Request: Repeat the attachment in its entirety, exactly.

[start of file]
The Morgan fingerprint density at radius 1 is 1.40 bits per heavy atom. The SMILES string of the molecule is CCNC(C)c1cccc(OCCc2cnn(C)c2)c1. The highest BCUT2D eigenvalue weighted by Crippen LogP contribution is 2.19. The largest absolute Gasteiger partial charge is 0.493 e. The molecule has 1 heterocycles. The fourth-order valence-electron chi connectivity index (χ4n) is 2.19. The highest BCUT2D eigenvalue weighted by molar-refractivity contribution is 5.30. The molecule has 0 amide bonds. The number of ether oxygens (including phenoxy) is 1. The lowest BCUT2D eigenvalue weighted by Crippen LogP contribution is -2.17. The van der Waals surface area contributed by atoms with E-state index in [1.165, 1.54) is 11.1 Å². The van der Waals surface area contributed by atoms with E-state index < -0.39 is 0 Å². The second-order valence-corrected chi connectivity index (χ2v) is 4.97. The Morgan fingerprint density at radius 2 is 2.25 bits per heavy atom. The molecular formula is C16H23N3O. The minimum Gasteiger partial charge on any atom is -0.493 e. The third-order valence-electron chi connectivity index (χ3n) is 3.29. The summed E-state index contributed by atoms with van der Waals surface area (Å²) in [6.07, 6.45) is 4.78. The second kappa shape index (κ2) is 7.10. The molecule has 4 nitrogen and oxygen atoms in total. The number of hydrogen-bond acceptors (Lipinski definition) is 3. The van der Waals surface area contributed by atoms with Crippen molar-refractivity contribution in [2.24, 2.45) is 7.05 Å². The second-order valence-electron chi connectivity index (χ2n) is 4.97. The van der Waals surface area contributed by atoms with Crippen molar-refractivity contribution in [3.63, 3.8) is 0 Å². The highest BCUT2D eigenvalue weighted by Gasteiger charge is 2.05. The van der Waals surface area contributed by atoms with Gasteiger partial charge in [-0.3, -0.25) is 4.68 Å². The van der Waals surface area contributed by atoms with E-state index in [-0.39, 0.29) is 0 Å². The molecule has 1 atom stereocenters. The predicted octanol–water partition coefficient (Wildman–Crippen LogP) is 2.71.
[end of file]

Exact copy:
The Morgan fingerprint density at radius 1 is 1.40 bits per heavy atom. The SMILES string of the molecule is CCNC(C)c1cccc(OCCc2cnn(C)c2)c1. The highest BCUT2D eigenvalue weighted by Crippen LogP contribution is 2.19. The largest absolute Gasteiger partial charge is 0.493 e. The molecule has 1 heterocycles. The fourth-order valence-electron chi connectivity index (χ4n) is 2.19. The highest BCUT2D eigenvalue weighted by molar-refractivity contribution is 5.30. The molecule has 0 amide bonds. The number of ether oxygens (including phenoxy) is 1. The lowest BCUT2D eigenvalue weighted by Crippen LogP contribution is -2.17. The van der Waals surface area contributed by atoms with E-state index in [1.165, 1.54) is 11.1 Å². The van der Waals surface area contributed by atoms with E-state index < -0.39 is 0 Å². The second-order valence-corrected chi connectivity index (χ2v) is 4.97. The Morgan fingerprint density at radius 2 is 2.25 bits per heavy atom. The molecular formula is C16H23N3O. The minimum Gasteiger partial charge on any atom is -0.493 e. The third-order valence-electron chi connectivity index (χ3n) is 3.29. The summed E-state index contributed by atoms with van der Waals surface area (Å²) in [6.07, 6.45) is 4.78. The second kappa shape index (κ2) is 7.10. The molecule has 4 nitrogen and oxygen atoms in total. The number of hydrogen-bond acceptors (Lipinski definition) is 3. The van der Waals surface area contributed by atoms with Crippen molar-refractivity contribution in [2.24, 2.45) is 7.05 Å². The second-order valence-electron chi connectivity index (χ2n) is 4.97. The van der Waals surface area contributed by atoms with Crippen molar-refractivity contribution in [3.63, 3.8) is 0 Å². The highest BCUT2D eigenvalue weighted by Gasteiger charge is 2.05. The van der Waals surface area contributed by atoms with Gasteiger partial charge in [-0.3, -0.25) is 4.68 Å². The van der Waals surface area contributed by atoms with E-state index in [-0.39, 0.29) is 0 Å². The molecule has 1 atom stereocenters. The predicted octanol–water partition coefficient (Wildman–Crippen LogP) is 2.71.